Last time I came across a 'bbb' was my '5b' club many moons ago ... namely ... Boys Bare Ball Bathing Beach. To become a member, one had to "float-the-bottle-on-the-table" as cars drove by on Highway 13. If you got two toots, you were well hung ... if they passed you bye ... you were advised not to join the local nudist colony ... sigh ...

        In your post, you ask a good question. You ask - what's the catch? ... methinks it's in the following exerpt ...

        "Green" tires first emerged as a concept in the 1990s when tire engineers discovered that if they used silane-treated silica as a reinforcing filler in tread compounds, instead of the traditional carbon black, tire rolling resistance was improved. Despite this and other benefits, the higher manufacturing cost of using silane coupling agents to produce silica- reinforced tread meant higher costs to consumers and hindered widespread acceptance.


      • B's,

        I found this 2001 reference:

        Specialty Silicas Ride the Green Tire Boom.(J.M. Huber Corp. manufactures 'green' tires)(Brief Article)(Statistical Data Included)
        Chemical Market Reporter, Oct 22, 2001, by Ivan Lerner


        ENVIRONMENTAL and fuel concerns are driving the green tires market, and with it, some segments of the specialty silicas market.

        Although popular in Europe, green tires have yet to make significant headway into the US. However, "it's just a matter of time before green tires win a substantial share of the US tire market," says Larry Evans, technical manager for rubber of Huber Engineered Materials, a division of the J.M. Huber Corp. "They have proven their value in Europe through improved fuel economy and better traction.. .and lower emissions."

        Introduced by Michelin in 1992, green tire technology uses highly dispersible silica (HDS) instead of carbon black in its formulation. The average tire contains about a kilogram of HDS, says Mr. Evans.

        Green tires have become the standard first mount for passenger cars in Europe, and Western Europe's annual consumption of precipitated silica has climbed from zero in 1992 to 100,000 tons in 1999. The European market for precipitated silica is growing at a rate of about 10 percent annually, versus only 4 percent for the world as a whole, says a Rhodia official. The European tire market has standardized on green tires for at least five years, originally in order to save on fuel costs. Today, says Mr. Evans, 100 percent of European OEM tires contain some form of silica filler.

        On a global basis, the current precipitated silicas market is approaching 800,000 metric tons, nearly 60 percent of which is consumed in rubber goods, notes Todd Harris, an analyst with the Little Falls, N.J.-based consultancy Kline & Co. Manufactured rubber goods, which includes footwear, and industrial rubber products, such as belts and hoses, make up a little over 50 percent of this volume in the rubber sector. Tire products, including green tires, comprise the balance.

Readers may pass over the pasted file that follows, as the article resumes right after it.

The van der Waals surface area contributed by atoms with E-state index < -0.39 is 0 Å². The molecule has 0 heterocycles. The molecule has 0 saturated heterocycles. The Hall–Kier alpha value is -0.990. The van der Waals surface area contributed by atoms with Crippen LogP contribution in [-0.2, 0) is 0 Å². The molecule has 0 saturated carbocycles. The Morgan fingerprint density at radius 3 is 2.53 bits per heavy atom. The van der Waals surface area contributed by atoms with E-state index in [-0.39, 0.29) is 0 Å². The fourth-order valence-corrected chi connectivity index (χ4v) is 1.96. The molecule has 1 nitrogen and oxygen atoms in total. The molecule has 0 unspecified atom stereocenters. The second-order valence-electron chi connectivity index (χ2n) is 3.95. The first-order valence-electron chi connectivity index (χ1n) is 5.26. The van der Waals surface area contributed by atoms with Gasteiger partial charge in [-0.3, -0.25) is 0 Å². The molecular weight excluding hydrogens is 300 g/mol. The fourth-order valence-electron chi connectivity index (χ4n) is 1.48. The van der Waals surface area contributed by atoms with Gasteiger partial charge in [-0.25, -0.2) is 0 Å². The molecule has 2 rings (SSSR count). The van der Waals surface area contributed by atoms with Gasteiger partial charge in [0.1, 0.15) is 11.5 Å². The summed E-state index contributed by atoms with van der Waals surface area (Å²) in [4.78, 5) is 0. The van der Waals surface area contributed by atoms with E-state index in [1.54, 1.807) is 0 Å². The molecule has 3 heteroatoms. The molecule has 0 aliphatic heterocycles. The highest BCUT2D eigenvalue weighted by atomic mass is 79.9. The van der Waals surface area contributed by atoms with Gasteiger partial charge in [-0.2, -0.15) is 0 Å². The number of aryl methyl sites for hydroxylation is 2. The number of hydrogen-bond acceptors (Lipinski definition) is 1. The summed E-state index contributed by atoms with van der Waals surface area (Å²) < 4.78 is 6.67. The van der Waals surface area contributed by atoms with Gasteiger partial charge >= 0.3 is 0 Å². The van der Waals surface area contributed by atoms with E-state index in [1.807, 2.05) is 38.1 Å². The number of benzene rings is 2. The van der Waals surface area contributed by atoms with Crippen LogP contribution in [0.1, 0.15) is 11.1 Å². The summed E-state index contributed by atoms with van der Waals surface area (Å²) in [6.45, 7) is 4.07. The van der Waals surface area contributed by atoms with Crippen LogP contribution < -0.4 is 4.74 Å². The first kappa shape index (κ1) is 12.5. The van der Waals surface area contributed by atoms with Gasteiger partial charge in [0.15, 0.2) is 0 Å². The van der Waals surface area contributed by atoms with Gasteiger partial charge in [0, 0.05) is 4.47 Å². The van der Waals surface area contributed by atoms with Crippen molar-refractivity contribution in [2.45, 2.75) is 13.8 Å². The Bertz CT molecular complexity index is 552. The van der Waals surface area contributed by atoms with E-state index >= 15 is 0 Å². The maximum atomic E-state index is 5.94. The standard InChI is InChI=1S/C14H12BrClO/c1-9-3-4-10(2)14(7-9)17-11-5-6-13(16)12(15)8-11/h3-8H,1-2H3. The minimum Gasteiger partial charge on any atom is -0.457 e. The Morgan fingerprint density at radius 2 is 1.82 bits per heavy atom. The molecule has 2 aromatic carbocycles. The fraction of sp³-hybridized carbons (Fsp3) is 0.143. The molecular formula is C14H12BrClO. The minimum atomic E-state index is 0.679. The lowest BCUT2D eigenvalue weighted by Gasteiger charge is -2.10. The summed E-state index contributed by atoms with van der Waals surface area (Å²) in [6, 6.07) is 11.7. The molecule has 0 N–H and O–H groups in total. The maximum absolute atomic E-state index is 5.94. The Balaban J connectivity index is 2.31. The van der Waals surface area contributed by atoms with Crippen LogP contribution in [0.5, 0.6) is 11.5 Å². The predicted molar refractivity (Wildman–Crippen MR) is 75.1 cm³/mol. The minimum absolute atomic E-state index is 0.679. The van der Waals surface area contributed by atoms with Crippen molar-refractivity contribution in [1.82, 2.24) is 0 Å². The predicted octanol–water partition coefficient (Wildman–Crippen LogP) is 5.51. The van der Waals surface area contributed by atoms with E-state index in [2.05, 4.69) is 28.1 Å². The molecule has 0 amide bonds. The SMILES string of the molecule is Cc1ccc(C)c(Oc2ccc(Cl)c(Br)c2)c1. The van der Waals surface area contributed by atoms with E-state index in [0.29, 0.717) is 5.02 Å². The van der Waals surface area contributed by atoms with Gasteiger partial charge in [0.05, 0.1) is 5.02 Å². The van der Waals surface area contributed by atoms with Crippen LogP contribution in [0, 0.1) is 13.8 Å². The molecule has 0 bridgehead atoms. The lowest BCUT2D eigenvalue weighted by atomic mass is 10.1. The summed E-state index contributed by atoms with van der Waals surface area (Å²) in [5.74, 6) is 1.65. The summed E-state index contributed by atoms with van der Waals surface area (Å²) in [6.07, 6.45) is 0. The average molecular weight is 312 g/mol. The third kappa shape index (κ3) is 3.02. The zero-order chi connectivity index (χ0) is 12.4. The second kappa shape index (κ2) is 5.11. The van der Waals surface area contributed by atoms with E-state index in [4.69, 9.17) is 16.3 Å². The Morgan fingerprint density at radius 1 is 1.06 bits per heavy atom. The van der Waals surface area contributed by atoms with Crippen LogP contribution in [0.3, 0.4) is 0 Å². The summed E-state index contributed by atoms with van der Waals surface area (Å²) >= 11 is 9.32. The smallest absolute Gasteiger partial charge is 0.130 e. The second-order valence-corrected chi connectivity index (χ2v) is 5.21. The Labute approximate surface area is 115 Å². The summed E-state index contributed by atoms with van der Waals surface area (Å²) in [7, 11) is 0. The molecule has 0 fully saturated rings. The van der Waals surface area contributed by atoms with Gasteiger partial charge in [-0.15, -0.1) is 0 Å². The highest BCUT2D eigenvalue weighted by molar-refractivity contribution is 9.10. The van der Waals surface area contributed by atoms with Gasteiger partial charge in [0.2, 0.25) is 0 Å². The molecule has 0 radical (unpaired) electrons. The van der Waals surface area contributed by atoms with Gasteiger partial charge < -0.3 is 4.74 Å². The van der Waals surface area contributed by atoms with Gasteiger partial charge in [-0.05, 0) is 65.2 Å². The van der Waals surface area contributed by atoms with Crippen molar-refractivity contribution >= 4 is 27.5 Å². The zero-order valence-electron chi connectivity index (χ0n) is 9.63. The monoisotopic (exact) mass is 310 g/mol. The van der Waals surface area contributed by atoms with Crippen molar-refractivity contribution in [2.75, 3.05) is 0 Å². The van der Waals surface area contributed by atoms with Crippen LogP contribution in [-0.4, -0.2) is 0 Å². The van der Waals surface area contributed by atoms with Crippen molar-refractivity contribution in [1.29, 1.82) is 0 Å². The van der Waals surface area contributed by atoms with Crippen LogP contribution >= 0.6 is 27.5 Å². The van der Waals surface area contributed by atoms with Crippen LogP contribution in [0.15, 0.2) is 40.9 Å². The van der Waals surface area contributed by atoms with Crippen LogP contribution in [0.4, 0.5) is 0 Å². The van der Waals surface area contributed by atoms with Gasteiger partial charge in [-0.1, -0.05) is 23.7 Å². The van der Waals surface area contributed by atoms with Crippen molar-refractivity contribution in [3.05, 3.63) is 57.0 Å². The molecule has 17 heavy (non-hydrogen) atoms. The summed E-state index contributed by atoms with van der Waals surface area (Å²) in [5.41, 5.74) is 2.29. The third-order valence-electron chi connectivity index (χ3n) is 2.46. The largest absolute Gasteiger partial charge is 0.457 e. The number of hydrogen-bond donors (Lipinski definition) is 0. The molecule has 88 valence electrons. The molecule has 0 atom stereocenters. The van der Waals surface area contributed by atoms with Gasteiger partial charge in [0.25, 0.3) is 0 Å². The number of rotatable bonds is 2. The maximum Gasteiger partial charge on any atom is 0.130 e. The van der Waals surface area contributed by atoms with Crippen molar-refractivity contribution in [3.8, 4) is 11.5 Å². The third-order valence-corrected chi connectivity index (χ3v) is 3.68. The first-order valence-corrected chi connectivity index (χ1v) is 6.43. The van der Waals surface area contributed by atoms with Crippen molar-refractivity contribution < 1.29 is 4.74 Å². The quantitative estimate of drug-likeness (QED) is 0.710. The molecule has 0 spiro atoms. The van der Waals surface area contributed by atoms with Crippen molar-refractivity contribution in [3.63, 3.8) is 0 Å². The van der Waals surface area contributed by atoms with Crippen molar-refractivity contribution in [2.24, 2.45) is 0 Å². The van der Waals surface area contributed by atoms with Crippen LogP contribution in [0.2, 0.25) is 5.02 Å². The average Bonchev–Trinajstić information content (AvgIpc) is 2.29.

Several companies have recently made expansions in their capabilities to produce materials for green tires. In late March, W.R. Grace acquired the precipitated silicas business of Akzo-PQ Silica, a joint venture of Akzo Nobel and PQ, for an undisclosed sum. The silicas are supplied to the European market for use as additives in paints, paper and rubber compounds, including green tires.

        "Precipitated by far the largest segment of specialty silicas," says a Grace representative. The market is $800 million to $1 billion a year, he says. The largest precipitated silicas players, accounting for about 75 percent of the market, are Degussa, Rhodia, PPG and J.M. Huber.

        In July, Degussa's precipitated silica project in Wesseling, Germany, an [pound]80 million ($68 million) investment to expand the 240,000 metric ton per year plant, is already paying off, says the company, with two new products. Sipernat 2200, a microgranulated silica is used as a dust-free carrier in the food and feed industry and in plant protection systems, and Ultrasil 7005 is a highly dispersible silica for the rubber industry.

        In September, Dow Corning started up a new $11 million, 16,000-metric-ton-per-year organosilanic unit in Midland, Mich. The company says that the investment was in response to market demand. "We are making gains in the green tire segment through new products, and this capacity provides the opportunity to capture a significant share of that market," says a Dow representative.